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The role of the caregiver/support person is a critical link in the recovery process. The patient and the caregiver are embarking on a journey without any previous experience to fall back on, and often at very short notice – which is why it is so important for the caregiver to be as prepared as possible even though you are learning on the job.

"I didn’t know what to expect. I’d read some things, some books and information on what might happen, what to expect when we got home. Things like getting a proper toilet seat that would raise him up so as to avoid strain on his chest. And that he might need hand bars to get in and out of the bath and a special seat to shower. But I wasn’t prepared for the anxiety and what he might be going through, what feelings he might be experiencing or what I might be experiencing after the operation. We didn’t get any information on that"

"It’s essential for the caregiver to know how to get the patient out of bed. Before I left the hospital, the nurses showed my daughter, who would be looking after me, how to do it without putting any strain on my incision. She also needed to know about my diet as she would be cooking the meals – which meant being as fat-free as possible."

"The caregiver needs to be aware that the patient might be subject to mood swings; that if I got crabby, which I didn’t, or weepy, which I did, it’s all part of the syndrome and that it didn’t have anything to do with her. She was also told I wasn’t to cross my legs, so she’d harass me about that."

"I was lucky that my caregiver was able to attend some pre-op classes with me, so we were pretty well prepared for coming home. But it many cases, like emergency surgery, there isn’t time for those classes, so it must be a bit like being thrown in the deep-end and learning to swim."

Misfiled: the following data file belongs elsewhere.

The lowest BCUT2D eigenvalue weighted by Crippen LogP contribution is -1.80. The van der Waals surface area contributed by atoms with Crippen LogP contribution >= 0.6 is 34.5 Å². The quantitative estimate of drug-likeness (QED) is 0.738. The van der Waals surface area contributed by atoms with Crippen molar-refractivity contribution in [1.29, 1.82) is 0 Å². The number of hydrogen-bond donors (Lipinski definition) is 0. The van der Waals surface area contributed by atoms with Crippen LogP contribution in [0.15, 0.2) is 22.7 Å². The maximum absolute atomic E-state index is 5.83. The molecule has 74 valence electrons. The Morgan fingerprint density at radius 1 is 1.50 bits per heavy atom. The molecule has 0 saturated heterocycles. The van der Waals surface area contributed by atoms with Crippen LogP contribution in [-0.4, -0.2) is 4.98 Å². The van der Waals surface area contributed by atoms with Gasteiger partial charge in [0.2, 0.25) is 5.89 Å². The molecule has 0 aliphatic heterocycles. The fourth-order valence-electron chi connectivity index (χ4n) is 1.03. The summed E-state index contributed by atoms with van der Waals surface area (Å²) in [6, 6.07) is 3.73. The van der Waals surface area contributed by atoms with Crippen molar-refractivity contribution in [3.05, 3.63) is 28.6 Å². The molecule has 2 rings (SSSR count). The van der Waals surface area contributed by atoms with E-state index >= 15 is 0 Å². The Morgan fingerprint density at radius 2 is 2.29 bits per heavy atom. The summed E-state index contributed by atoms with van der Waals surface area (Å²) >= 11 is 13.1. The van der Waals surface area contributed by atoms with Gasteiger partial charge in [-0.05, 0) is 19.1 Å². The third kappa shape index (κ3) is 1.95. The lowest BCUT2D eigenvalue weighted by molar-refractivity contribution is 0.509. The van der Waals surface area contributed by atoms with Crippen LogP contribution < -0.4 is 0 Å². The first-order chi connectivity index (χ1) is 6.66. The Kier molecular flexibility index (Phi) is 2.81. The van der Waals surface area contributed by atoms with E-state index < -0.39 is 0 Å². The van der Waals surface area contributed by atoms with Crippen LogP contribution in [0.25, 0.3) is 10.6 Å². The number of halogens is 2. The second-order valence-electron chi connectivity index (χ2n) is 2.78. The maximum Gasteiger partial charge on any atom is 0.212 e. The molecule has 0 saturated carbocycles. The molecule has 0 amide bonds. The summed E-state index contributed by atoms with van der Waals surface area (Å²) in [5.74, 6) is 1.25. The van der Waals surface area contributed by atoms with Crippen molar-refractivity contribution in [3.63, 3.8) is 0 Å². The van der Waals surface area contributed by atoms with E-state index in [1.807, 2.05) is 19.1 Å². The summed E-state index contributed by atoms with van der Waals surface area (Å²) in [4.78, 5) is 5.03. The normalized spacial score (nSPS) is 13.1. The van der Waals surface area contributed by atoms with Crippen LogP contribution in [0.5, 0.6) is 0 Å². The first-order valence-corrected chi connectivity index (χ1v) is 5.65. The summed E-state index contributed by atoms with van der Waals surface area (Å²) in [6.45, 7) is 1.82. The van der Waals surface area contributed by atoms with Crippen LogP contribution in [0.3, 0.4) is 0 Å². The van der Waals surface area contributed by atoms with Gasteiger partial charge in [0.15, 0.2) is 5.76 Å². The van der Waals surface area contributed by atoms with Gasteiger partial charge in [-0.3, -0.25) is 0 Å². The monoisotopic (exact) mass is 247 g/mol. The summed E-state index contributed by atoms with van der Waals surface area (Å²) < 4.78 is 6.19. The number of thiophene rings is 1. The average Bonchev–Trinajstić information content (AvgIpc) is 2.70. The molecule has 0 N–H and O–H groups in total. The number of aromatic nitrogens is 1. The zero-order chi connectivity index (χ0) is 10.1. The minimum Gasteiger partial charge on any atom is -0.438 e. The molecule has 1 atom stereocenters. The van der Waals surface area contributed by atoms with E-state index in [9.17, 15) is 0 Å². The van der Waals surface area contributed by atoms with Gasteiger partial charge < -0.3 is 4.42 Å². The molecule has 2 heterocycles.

"At the beginning it’s a frightening prospect, realizing what a big responsibility it is. You worry – am I doing enough? Am I doing the right thing? I found it’s important to have a take charge attitude without seeming to be bossy. Things like minimizing visitors and phone calls during the early stages. And I found establishing routines was helpful; making sure the patient doesn’t overdo it and gets plenty of rest."

"A friend of mine, who was trained as a nurses’ aid, told me that, if someone comes to visit my husband, you go out and you do what you have to do. Take a walk, read a book; you don’t need to be there when somebody else is with him. The thing is, I had his needs under control but I really needed to do things for me as a caregiver. I needed to look after me and I wasn’t prepared for that part of it."

"This is the time to start and/or encourage lifestyle changes, especially healthy eating and sensible exercise when appropriate. I found it’s important to create a relaxing, restful and healing atmosphere in the home or, at least in your loved one’s room if your house is usually busy. Being a caregiver is a tough and demanding role which is why caregivers must take time for themselves; take care of their own physical and emotional needs. You are the critical link in the recovery process – looking after the patient’s needs, making medical appointments, administering medications, often having to be available 24/7. So remember to care for the caregiver."

" A lot depends on what the patient feels he or she can do for themselves. I tried to do as much as I could without pushing too much onto my wife. But it was frustrating because for a while she had to do the things that I normally looked after, like taking out the garbage, cutting the grass, carrying the shopping in from the car."

"Everyone knows getting in and out of bed is a problem so my brother, who was caring for me, got a good sized block of wood for me to stand on beside my bed. I found, if I stood up higher, I could sit further back onto the bed, instead of jiggling back. Then I’d cross my arms in front of me, over my huggy, and roll onto my back. But you do need your caregiver close by. Just in case."